The Central Bureau of Investigation on Thursday said certain media reports attributed to the agency in connection with actor Sushant Singh Rajput’s death were “speculative and not based on facts”, PTI reported. This is the first statement issued by the CBI since it took over the inquiry last month.
“The CBI is conducting investigation in a systematic and professional way,” a spokesperson of the agency said in a statement. “Certain media reports attributed to CBI investigation are speculative and not based on facts. It is reiterated that as a matter of policy, CBI does not share details of an ongoing investigation.”
The agency added that no team member has shared any details of the investigation with the media. “The details being reported and attributed to CBI are not credible,” it said.
Rajput was found dead in his apartment in Bandra on June 14, in what the Mumbai Police said was a case of suicide. The CBI is looking into the case registered on a complaint from Rajput’s father KK Singh, alleging abetment to suicide, criminal conspiracy, cheating, theft, wrongful restraint and confinement. The Narcotics Control Bureau and the Enforcement Directorate are also investigating the case involving the death of the 34-year-old actor.
On Thursday, the Bombay High Court directed media houses to exercise restraint in reporting the investigation into Rajput’s death. Several TV news channels have been targeting actor Rhea Chakraborty, who is currently the key accused in Rajput’s death. Chakraborty has been accused by Rajput’s family of drugging him and driving him to suicide. In a television interview last month, Chakraborty had spoken of the harassment that she and her family were facing. “The witch-hunt mentality has destroyed my family’s life,” she had said.
On Sunday, the Network of Women in Media had also criticised media for targeting Chakraborty and said investigating authorities should be allowed to do their job fairly. “Each day brings with it a new low in TV news channels’ coverage, from leaking private chats to making fact-free insinuations to splashing triggering images of the deceased,” it said.
Last week, the Press Council of India had advised media organisations to adhere to journalistic standards, refrain from sensational reporting and not conduct a trial in the case.
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NCB questions Showik Chakraborty, Samuel Miranda
The Narcotics Control Bureau on Friday conducted searches at the premises of Showik Chakraborty, brother of main accused Rhea Chakraborty, and Rajput’s former housekeeping manager Samuel Miranda to investigate the drug angle linked to Rajput’s death, reported PTI.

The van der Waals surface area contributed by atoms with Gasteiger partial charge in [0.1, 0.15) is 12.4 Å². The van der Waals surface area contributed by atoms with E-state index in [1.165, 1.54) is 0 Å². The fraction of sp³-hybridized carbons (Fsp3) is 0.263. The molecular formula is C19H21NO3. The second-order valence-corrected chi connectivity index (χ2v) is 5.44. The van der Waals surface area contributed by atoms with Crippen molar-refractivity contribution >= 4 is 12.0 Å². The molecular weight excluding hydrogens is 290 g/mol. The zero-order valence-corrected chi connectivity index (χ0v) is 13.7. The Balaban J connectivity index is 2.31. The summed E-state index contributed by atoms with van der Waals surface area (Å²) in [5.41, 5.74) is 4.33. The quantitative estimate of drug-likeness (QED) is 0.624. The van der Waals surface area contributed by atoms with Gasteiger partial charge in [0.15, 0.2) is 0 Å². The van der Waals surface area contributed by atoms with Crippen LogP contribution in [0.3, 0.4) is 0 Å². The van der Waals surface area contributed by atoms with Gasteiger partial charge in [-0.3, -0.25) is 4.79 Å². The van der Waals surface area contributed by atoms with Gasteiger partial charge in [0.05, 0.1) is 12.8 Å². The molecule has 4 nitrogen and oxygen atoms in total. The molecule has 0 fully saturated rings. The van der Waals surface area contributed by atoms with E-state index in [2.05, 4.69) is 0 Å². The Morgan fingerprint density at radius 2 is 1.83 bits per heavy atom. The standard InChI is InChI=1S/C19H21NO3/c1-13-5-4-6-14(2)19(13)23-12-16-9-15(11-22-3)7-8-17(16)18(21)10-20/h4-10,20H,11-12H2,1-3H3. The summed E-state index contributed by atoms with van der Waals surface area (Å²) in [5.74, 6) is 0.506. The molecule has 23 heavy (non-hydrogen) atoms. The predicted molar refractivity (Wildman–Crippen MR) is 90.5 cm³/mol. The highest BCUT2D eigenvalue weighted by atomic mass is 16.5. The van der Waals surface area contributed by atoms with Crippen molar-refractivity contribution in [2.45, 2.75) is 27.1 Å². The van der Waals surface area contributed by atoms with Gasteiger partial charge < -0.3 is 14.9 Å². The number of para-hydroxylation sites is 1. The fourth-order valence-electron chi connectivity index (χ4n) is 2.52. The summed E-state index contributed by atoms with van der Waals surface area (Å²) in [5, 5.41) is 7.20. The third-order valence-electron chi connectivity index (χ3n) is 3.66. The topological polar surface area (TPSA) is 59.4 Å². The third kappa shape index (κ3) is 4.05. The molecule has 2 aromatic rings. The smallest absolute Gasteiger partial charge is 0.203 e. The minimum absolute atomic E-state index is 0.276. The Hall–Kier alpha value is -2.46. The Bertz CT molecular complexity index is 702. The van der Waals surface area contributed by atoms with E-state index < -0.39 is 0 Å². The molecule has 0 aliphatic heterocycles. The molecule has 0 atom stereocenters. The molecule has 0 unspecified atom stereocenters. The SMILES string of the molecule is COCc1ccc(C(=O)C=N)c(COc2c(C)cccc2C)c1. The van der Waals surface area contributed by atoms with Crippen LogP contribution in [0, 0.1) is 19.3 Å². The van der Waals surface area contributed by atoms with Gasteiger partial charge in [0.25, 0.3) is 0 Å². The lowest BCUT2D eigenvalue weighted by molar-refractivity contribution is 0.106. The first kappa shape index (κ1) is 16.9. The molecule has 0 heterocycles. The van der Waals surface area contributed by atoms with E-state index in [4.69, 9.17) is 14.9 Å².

Both Showik Chackraborty and Miranda were taken to the anti-drug probe agency’s office for questioning after the searches, which began at 6.40 am, reported NDTV. “The searches were conducted under the Narcotic Drugs and Psychotropic Substances Act, 1985,” an official told the news channel. Both have been issued summons to join the investigation.
A special NCB team from Delhi, headed by Deputy Director (Operations) KPS Malhotra, is in Mumbai for investigation. The team also includes agency officers from Mumbai and has been constituted by NCB Director General Rakesh Asthana.
On Wednesday, the bureau had arrested two people in Mumbai. Those arrested have been identified as Zaid Vilatra and Abdul Basit Parihar. The agency said Parihar knew actor Rhea Chakraborty’s associate Samuel Miranda, who is accused of procuring drugs on instructions of Chakraborty’s brother. Last week, two more people were arrested in the case, PTI reported.
While actor Rhea Chakraborty is currently the key accused in Rajput’s death, his family has accused Miranda of helping Chakraborty in siphoning off the actor’s money and supplying drugs.
The Narcotics Control Bureau is the latest agency to be drawn into the case involving the death of the 34-year-old actor, which is already being investigated by the Central Bureau of Investigation and the Enforcement Directorate. The agency has registered the case under the Narcotic Drugs and Psychotropic Substances Act, based on evidence shared by the ED about the suspected role of some persons dealing in banned or controlled drugs.